a foramen. The costal processes are prolonged 
upwards and forwards; the posterior lateral 
prooesses pass backwards exterior to die ribs, 
supporting them in the Capercailzie, like a 
semi-hoop ; these processes are dilated at their 
extremities. 
In the Grallatores or Waders the sternum 
corresponds in size to the shortness of the 
thoracic-abdominal cavity. In the ArdeicUe 
the grooves of the anterior surface pass reci¬ 
procally beyond the middle line, increasing the 
surface of attachment for the expanded lower 
and posterior extremities of the coracoid bone. 
In most of the genera the posterior margin pre¬ 
sents a single fissure on either side ; these in 
the Storks and Herons are wider at the com¬ 
mencement than at the termination. In the Plo¬ 
vers, Woodcocks, Avosets, and Oyster-catchers, 
it occupies the whole breadth of the sternum. 
In the Curlews, Ibises, and Spoonbills, there 
are two fissures on either side. In the Coots 
and Water-hens the single fissures on either 
side of the keel are long and narrow, and the 
lateral portions of the sternum extend back¬ 
wards beyond the middle, and become larger 
towards their extremities. 
Among the Natatores, file Albatrosses, 
Petrels, Pelicans, and Cormorants present a 
strong wide convex sternum, similar to the 
Storks and Herons; the keel is moderately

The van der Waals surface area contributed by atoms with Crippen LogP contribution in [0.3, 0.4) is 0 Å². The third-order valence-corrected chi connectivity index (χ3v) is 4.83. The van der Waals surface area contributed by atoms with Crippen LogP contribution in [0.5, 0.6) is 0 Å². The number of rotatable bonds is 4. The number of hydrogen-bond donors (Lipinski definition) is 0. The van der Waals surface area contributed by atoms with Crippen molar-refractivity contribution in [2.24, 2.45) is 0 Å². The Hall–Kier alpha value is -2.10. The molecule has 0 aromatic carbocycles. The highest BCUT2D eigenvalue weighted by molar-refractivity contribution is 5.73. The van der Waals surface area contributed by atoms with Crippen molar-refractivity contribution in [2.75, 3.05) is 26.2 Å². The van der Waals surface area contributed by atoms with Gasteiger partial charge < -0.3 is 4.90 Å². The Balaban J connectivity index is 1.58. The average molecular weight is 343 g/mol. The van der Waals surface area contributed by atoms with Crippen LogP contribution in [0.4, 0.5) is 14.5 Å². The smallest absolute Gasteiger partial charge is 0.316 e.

developed, but prolonged anteriorly ; the pos¬ 
terior margin presents a single slight fissure 
on either side. In the Penguins, these fissures 
are of considerable extent (f,f,fig- 130,) ; but 
the keel of the sternum is well developed, 
even in the Aptenodytes ; its inferior border is 
straight. In the Gulls and Sea-swallows the 
sternum is of large size, wide, and convex ; 
it presents posteriorly two small and shallow 
fissures on either side, of which the lateral and 
superior are sometimes converted into foramina. 
The keel extends along the whole of the ster¬ 
num, but is of moderate depth, and convex 
inferiorly. 
In the Anatidæ or Lamellirostral tribe the 
sternum is thin, but of large size, very convex 
transversely, and much elongated. The keel 
is of moderate depth, and of a triangular form, 
its inferior margin being straight ; there is only 
one fissure on either side posteriorly.* 
In the Divers ( Colymbus) the portion of 
sternum intermediate to the two fissures is pro¬ 
longed beyond the lateral pieces, and the ma¬ 
nubrial process is strongly developed, and of a 
rounded form ; the whole bone is remarkable 
for its length. In the Grebes the sternum is 
characterized by a third mesial fissure of a 
chevron figure intermediate to the two ordinary 
fissures of the posterior margin. 
The sternum of the Cursorial Birds pre¬ 
sents few affinities of structure to that of the 
rest of the class, resembling rather the ex¬ 
panded plastron or abdominal plate of the 
Tortoises. It has neither a keel, nor mantx- 
brial, nor costal processes, and may be com¬ 
pared to a square shield. It is most convex 
in the Rhea, and least so in the Ostrich; 
* The modifications of the sternum in relation to 
the folded trachea will be treated of in the article 
on the Organs of Voice.